6. Write.

7. Blog.

As you can tell, this is somewhat of a freebie post, but I am determined to be consistent in posting!  So here’s some advice that I’m still in the process of learning. Make sure your blog is in the top 3 of your to-do list.  Always.  Write posts ahead, so when you do get busy you can just post something that you have saved as a draft.  That way your blog doesn’t have to take the back burner just because you have more pressing/time consuming “real world” things to deal with.

What do you guys do in order to stay on top of posting?  Or do you sometimes find that blogging gets pushed down the to-do list as well?

Why the Discovery Channel is My New Best Friend

I’ve always had a love affair with documentaries and informative tv shows.  I blame watching all the Bill Nye the Science Guy videos for 5th grade science class.  But, I digress, this love probably would have happened anyways.  Thank heavens for the History Channel and Discovery Channel right?

Now I know many of those shows can’t be classified as real documentaries and many are over dramatized, but I assure you, that’s a good thing.

My boyfriend has recently started a Netflix binge, religiously watching such shows as Mythbusters and Man vs. Wild.  During an episode of Man vs. Wild Bear Grylls had to ‘survive’ and escape a completely abandoned city.  Within the first five minutes it immediately struck me that if I were to ever write a post apocalyptic story, I’d definitely re-watch that episode.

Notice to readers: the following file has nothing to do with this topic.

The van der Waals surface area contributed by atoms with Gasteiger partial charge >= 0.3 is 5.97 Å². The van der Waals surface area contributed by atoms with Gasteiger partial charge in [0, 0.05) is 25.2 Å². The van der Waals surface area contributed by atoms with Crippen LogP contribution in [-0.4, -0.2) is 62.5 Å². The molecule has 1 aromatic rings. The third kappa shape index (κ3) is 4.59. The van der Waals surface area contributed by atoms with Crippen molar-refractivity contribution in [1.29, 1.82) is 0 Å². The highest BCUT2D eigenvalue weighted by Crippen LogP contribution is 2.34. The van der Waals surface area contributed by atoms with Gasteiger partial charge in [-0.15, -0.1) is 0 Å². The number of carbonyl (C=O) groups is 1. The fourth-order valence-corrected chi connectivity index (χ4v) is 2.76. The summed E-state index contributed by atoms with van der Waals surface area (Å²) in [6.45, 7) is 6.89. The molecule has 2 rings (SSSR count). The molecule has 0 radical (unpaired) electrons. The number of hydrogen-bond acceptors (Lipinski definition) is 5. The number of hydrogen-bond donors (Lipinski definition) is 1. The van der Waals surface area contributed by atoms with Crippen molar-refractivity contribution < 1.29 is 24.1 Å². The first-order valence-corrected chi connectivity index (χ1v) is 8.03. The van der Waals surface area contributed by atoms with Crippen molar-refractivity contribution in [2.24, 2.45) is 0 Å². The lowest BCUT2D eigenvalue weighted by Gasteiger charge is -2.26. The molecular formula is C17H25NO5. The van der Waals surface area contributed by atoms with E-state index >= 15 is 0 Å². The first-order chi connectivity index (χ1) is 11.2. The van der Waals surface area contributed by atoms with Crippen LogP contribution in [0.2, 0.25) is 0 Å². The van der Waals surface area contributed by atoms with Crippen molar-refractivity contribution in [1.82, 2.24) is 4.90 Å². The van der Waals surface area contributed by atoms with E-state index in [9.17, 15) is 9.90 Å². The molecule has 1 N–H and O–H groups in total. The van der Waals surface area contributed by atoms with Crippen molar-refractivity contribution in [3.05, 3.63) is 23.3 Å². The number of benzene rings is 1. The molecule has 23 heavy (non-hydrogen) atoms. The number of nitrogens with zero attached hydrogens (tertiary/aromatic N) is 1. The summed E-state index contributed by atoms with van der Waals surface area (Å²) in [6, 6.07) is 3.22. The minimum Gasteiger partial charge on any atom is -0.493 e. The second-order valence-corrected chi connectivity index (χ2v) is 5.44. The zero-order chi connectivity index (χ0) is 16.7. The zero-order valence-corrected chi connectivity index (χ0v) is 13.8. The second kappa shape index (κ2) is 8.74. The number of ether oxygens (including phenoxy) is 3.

I had always liked the idea of watching well made documentaries as resources/inspiration for writing.  However, it had never actually occurred to me to watch these dramatized, over the top, shock-factor shows.

I started browsing what TV shows Netflix had from the Discovery Channel, and I can safely say, if you need to delve into a topic you don’t know much about, for the first time I’d recommend turning on the TV.

Are you writing about a story that in any way has a scene about surviving in the wilderness a la Hatchet by Gary Paulsen, indigenous peoples way of survival, even hardcore camping, try Man vs Wild or Survivor Man.  Are there two people in this situation? Man Woman Wild or Dual Survival.  Is it a group? Out of the Wild, Alaska Experiment.  You can even use that last for tidbits of useful information if you’re writing an Ice Age era story.

Are you writing about ancient/indigenous cultures and you need to add depth with a medicine man?  Try Medicine Men Go Wild.

Is the protagonist a fisherman, and you’re writing about tales on the sea? Go for Lobstermen or Deadliest Catch.

Are you writing a thriller about a detective chasing down a madwoman on a killing spree? Watch Deadly Women.